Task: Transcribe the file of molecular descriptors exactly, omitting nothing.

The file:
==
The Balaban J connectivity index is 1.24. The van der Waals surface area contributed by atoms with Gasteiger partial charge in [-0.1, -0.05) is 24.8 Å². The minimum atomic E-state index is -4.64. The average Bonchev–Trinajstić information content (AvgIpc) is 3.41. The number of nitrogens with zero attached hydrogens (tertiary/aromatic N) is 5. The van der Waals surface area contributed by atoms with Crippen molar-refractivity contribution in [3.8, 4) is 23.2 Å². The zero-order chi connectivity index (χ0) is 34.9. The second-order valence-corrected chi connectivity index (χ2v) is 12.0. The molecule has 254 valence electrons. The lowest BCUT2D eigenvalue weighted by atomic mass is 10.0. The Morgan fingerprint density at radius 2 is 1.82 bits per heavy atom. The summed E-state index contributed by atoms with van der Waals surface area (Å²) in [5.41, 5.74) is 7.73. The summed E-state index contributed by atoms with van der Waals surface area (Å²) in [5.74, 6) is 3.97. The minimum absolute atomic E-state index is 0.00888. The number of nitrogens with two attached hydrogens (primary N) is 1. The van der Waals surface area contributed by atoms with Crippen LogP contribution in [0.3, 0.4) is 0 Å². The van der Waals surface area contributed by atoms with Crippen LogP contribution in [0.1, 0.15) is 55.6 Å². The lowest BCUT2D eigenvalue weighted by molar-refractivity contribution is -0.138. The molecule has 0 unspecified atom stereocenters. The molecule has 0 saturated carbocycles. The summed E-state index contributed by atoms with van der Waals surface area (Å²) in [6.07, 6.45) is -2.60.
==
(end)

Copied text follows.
The Balaban J connectivity index is 1.24. The van der Waals surface area contributed by atoms with Gasteiger partial charge in [-0.1, -0.05) is 24.8 Å². The minimum atomic E-state index is -4.64. The average Bonchev–Trinajstić information content (AvgIpc) is 3.41. The number of nitrogens with zero attached hydrogens (tertiary/aromatic N) is 5. The van der Waals surface area contributed by atoms with Crippen molar-refractivity contribution in [3.8, 4) is 23.2 Å². The zero-order chi connectivity index (χ0) is 34.9. The second-order valence-corrected chi connectivity index (χ2v) is 12.0. The molecule has 254 valence electrons. The lowest BCUT2D eigenvalue weighted by atomic mass is 10.0. The Morgan fingerprint density at radius 2 is 1.82 bits per heavy atom. The summed E-state index contributed by atoms with van der Waals surface area (Å²) in [5.41, 5.74) is 7.73. The summed E-state index contributed by atoms with van der Waals surface area (Å²) in [5.74, 6) is 3.97. The minimum absolute atomic E-state index is 0.00888. The number of nitrogens with two attached hydrogens (primary N) is 1. The van der Waals surface area contributed by atoms with Crippen LogP contribution in [0.3, 0.4) is 0 Å². The van der Waals surface area contributed by atoms with Crippen LogP contribution in [0.1, 0.15) is 55.6 Å². The lowest BCUT2D eigenvalue weighted by molar-refractivity contribution is -0.138. The molecule has 0 unspecified atom stereocenters. The molecule has 0 saturated carbocycles. The summed E-state index contributed by atoms with van der Waals surface area (Å²) in [6.07, 6.45) is -2.60.